It was the evening after the Danish parliamentary elections 2019. The so-called “red-block” parties, with center left politics, had won the majority seats. One of their election campaign-promises is to improve the life of old persons, especially in terms of facilitating and encouraging to continue to live in their own homes, and enhancing their social contacts with family, friends and care-givers. Social-gerontologists have told us that independent home-living and positive social contacts are extremely important conditions for living a good life in old age.

And then, on that post-election evening, we became the observers of a series of events unfolding right in front of our eyes, which brought us face to face with the reality and practice of those conditions.

We, four in the family, were at the dinner table on that light-full sunny evening in June: myself, my partner, my son and his wife. My little granddaughter, of almost 3, had already gone to bed. I was sitting with my back towards our neighboring housing block of 7-storey apartments. One of the bedrooms of each apartment, their kitchens and common staircase windows to the North-East side of the building face our sitting-room side on the South-West.

Abruptly, my daughter-in-law pointed out at a just arrived police car. We all had a cursory look at that but continued with our dinner and conversation. Another two minutes passed and one more police car arrived quietly. That was pretty unusual in this residential area near the university campus. Some domestic problem, some theft, something minor we presumed.

And then came an ambulance – very quietly and non-intrusively. That is when all four of us started watching, waiting, talking and guessing about what could be going on.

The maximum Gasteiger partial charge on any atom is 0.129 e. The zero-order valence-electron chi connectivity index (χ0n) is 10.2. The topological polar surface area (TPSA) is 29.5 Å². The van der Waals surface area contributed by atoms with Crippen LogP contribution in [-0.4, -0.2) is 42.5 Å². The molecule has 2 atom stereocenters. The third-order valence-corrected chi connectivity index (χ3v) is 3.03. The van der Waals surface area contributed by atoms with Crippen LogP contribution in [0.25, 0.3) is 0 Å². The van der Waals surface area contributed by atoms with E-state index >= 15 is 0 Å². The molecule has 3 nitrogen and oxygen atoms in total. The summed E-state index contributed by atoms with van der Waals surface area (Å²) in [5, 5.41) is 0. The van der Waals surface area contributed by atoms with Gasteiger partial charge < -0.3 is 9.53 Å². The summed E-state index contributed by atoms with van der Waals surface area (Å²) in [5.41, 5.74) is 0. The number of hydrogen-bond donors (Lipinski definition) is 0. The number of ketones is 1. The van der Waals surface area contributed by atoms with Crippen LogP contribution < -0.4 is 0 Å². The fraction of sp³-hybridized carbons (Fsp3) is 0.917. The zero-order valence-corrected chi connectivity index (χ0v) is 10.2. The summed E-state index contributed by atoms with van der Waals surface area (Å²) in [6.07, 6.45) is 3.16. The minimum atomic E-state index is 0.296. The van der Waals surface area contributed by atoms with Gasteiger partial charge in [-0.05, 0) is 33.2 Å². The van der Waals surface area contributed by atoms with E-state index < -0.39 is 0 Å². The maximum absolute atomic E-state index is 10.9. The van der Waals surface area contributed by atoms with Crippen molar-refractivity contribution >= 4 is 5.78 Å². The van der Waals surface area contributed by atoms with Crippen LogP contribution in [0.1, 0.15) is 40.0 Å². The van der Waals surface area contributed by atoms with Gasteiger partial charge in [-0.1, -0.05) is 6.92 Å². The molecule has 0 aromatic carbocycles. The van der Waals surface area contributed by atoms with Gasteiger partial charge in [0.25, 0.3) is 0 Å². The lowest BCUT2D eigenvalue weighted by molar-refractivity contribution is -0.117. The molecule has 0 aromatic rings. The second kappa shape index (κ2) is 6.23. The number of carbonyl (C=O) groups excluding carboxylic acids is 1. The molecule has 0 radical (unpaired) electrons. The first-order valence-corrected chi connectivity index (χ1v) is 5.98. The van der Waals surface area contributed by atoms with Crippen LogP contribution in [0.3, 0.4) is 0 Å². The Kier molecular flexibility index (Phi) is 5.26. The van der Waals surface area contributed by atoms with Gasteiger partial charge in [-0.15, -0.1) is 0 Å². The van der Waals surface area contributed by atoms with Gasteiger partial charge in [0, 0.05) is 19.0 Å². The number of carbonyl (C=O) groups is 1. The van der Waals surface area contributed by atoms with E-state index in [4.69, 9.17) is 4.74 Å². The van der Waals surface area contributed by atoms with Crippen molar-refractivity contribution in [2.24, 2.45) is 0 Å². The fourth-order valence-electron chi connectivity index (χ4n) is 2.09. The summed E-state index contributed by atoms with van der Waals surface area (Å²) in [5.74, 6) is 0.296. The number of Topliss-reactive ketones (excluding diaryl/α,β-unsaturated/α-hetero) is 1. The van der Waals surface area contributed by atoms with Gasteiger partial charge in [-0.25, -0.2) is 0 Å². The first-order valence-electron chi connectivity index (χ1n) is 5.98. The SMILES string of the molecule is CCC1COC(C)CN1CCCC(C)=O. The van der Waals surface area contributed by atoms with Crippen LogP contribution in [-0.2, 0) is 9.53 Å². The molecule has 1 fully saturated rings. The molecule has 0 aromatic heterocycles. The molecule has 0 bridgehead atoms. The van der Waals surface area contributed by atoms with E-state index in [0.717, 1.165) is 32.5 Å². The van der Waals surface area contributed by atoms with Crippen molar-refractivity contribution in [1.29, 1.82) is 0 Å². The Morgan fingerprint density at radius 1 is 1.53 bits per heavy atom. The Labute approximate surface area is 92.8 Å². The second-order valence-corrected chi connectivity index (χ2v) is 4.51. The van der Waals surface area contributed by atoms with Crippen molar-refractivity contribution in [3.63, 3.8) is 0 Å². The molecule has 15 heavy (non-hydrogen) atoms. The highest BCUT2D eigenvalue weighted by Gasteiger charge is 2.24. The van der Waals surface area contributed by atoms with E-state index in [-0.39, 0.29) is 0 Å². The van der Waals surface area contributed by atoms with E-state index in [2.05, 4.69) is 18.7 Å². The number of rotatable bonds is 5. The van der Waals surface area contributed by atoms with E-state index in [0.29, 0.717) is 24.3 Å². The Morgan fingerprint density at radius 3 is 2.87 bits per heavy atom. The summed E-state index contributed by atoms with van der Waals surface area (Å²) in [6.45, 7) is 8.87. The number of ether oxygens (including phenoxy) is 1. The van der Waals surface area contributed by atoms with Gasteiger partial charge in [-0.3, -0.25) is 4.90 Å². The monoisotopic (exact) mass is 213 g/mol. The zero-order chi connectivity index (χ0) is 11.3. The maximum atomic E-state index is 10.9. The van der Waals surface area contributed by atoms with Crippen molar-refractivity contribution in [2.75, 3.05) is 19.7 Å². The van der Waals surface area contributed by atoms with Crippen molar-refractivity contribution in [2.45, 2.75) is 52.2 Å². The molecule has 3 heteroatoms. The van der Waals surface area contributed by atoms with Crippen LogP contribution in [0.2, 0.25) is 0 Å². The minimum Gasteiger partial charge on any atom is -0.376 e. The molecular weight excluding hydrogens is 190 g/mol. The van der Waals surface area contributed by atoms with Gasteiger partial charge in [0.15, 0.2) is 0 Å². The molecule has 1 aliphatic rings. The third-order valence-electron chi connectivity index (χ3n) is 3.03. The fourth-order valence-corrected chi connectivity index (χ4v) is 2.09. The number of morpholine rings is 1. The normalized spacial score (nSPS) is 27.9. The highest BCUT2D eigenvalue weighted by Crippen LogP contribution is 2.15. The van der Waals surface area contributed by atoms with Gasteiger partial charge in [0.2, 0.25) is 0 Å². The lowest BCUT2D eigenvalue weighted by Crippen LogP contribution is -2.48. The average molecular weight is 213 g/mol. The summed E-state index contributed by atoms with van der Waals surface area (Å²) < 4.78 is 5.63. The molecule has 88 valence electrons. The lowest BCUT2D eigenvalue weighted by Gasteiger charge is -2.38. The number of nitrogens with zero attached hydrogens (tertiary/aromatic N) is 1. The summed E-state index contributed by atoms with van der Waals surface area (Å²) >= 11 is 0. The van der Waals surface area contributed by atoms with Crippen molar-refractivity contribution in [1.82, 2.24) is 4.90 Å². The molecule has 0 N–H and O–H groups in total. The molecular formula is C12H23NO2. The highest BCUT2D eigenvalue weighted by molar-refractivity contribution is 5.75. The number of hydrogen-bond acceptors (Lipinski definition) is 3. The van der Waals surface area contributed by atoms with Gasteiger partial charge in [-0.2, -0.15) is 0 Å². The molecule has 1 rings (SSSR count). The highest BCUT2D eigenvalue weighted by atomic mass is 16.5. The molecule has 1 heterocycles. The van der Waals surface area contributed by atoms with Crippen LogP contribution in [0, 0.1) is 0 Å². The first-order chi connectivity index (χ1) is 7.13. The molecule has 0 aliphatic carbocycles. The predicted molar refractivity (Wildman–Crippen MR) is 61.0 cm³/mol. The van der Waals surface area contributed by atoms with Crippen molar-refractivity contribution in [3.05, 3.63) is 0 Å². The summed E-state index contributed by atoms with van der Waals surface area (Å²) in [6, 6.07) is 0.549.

We also saw two men looking at the police cars through a glass window of their kitchen of the apartment on the right side of the fourth floor. Another ten, fifteen or more minutes passed and the ambulance drove away without taking anybody along. Then the two policemen appeared with a cute little white poodle dog held on a leash. The dog seemed to be in a rush to run towards the bushes where it started to pee. That is when it struck us that the things were more serious than they appeared.

The situation became even more dramatic when a mortuary ambulance, which is used to carry dead bodies, appeared soon after the normal ambulance had left. Now the windows of the common staircase, and those of the bedroom and the kitchen of the left-side apartment on the fourth floor were fully opened to let the wind go through and through.   

We were watching all this with confusion and curiosity. We were now sure that someone has died in that apartment. There must be some strong stinking smell of the decomposing corpse that required opening of the windows. The dog must be that of the person who was now dead. Perhaps it was the incessant barking or crying of the dog that had alerted the neighbors who then may have called the police.

After another half-an-hour or so, the police cars with the dog, and the mortuary van, possibly with somebody in it, drove away. It took about 90 minutes for all this to happen. We did not see anybody talking with the police or anybody else arriving at the scene except a lock-smith van that came soon after, perhaps to change the locks.